When the scene just isn’t safe

I’ve been reading more and more about EMT’s firefighters killed in the line of duty while directing traffic, or just being struck and killed while doing their job at accident scenes. I did a lot of things during my twenty-five years as a Providence Firefighter, spent time on icy roofs chopping holes, been inside burning buildings waiting for my line to be charged as fire rolled overhead, suited up at Haz-Mat incidents, dug people out of cave-ins while deep inside unstable holes in the earth and been witness to shootings, electrocutions, stabbings and life ending falls.

Nothing scared me more than a motor vehicle accident on the highway on a weekend night. We are all taught that scene safety is our first concern, and that is just great, but like most emergency scenes, the scene is constantly changing, and not much changes faster than a highway alive with traffic, a large percentage of the drivers impaired, many looking at us rather than what is happening in front of them.

Thurbers Avenue CurveI was stationed less than a minute from the infamous Thurbers Avenue Curve (picture above.) Often our little ambulance was first on scene. We’re EMT’s not traffic police. People who are injured need people to treat them. The people who treat the injured need people to keep the scene safe. It all looks good on paper, but in reality people are dying on our highways who did simply showed up for work, and died doing their jobs.

I’m seeing a trend toward less police, fewer firefighters and reduced personnel on rescue runs, something about saving tax dollars. I’d like to take the people who make the staff cuts, or the proponents of such on a little ride down the Thurbers Avenue Curve at closing time on a rainy Friday Night, and have them feel the wind from a speeding car as it whips past them at ninety, or hear squealing tires and the roar of tractor trailers who pass so close and so fast the earth shakes as you are busy extricating people from their wrecks. Maybe if they were the ones waiting to see the warning lights from the State Police on the horizon as they worked, and only then felt the scene was reasonably safe they would see things a little differently.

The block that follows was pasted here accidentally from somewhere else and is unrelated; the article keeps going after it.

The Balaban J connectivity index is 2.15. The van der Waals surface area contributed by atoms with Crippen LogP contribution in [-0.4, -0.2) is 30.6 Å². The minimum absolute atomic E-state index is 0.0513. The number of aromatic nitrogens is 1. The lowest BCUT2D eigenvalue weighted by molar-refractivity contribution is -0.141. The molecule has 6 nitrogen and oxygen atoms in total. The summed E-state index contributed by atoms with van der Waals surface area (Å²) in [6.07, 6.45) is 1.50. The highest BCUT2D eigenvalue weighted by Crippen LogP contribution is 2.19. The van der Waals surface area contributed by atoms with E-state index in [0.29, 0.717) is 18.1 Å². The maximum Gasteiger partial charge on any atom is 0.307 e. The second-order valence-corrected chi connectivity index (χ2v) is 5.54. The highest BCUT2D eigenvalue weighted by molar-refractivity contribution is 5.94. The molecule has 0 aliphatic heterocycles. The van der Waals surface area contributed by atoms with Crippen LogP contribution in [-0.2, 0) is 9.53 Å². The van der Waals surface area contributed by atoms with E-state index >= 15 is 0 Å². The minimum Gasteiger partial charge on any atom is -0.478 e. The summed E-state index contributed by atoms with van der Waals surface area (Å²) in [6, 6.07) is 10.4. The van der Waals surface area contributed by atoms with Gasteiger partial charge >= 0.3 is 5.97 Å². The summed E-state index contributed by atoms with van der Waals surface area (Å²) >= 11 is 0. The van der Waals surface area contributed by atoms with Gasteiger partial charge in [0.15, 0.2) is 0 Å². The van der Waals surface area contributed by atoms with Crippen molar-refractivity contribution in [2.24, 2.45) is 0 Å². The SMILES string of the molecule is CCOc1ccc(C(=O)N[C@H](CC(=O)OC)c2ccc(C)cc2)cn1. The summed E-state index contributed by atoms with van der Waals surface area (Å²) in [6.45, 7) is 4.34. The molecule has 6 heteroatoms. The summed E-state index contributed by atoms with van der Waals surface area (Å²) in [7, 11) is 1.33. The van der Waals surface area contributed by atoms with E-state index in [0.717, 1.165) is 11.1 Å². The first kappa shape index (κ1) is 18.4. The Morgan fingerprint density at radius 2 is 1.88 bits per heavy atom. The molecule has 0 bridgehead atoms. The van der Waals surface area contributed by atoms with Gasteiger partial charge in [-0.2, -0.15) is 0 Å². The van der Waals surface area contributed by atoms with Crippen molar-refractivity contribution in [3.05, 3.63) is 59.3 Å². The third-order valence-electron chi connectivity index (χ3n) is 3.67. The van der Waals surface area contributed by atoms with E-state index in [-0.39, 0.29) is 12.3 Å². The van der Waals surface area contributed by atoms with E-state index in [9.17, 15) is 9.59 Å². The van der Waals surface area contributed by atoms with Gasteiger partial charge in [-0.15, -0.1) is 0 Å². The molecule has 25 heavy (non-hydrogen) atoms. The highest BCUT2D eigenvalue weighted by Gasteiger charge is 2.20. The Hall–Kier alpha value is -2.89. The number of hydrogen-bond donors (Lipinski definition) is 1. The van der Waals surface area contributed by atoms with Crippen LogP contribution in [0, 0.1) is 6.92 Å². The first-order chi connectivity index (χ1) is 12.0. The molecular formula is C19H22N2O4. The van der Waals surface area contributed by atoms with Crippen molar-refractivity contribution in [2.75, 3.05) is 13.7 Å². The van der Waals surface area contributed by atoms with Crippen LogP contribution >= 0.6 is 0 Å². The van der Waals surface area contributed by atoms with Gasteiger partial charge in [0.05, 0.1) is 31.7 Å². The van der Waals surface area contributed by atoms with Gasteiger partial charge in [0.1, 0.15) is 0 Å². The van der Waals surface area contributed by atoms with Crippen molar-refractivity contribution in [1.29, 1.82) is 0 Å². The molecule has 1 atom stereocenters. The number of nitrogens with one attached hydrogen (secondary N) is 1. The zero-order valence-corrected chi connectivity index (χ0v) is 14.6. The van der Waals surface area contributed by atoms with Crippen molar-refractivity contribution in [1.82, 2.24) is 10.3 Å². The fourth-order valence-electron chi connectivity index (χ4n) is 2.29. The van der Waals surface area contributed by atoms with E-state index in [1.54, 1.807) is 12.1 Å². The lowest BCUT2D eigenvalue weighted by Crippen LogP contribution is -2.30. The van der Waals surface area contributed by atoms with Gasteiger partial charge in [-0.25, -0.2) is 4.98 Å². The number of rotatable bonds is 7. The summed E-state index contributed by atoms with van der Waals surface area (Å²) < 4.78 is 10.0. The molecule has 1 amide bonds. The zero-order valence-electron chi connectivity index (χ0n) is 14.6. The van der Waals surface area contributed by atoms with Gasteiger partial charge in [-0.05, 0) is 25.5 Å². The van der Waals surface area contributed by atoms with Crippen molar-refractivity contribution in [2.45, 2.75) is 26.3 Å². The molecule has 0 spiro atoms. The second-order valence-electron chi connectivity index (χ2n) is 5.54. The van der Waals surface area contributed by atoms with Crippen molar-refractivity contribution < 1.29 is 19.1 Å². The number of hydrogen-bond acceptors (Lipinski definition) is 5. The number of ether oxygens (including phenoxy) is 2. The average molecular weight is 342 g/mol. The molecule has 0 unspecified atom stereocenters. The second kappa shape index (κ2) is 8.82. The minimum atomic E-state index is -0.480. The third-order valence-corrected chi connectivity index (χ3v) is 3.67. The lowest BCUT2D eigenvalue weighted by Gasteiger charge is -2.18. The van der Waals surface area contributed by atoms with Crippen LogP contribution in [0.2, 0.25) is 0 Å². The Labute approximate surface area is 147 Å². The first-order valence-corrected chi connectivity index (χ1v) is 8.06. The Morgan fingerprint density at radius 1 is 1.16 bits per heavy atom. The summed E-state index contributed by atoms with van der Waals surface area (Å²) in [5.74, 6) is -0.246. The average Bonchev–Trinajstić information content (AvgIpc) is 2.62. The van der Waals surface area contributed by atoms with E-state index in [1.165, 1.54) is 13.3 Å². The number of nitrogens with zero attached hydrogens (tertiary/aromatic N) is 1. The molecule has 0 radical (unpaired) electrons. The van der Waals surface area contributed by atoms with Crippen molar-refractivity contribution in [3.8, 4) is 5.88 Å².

Reduced public safety affects much more than the crime rate, or response times to burning buildings.


  • Jim Levi says:

    I agree wholeheartedly! It is interesting to see so many EMS providers wearing body armor, but leaving the helmet in the rig when out at a crash.
    Maybe we need inflatable lights (e.g. http://www.scale1to1.com/supernova/) with stop sticks integrated into them to slow people down.

  • jim slattery says:

    I to worked scenes on a busy interstate and it always seemed that the cars sped up to get by scene at 85MPH. Because I to worried about being hit, I always was the unappointed EMS Safety Officer and watched out for everyone. We always had enough firefighters and police that would help that only on real serious injuries was I needed. I always felt my life and the life of other responders was most important.

  • Robert Randhare says:

    I referred to our ambulances as “stupid magnets” as drivers would steer toward the blinking lights, like moths to a flame. About the only thing that made us feel safe was to see our brave VFD drive up in the big rescue rigs and actually block lanes of traffic to force a traffic slow down. You can’t teach common sense without big sticks (fines) and enforcement of traffic laws. Cell phone are the latest drug addiction, DWI.

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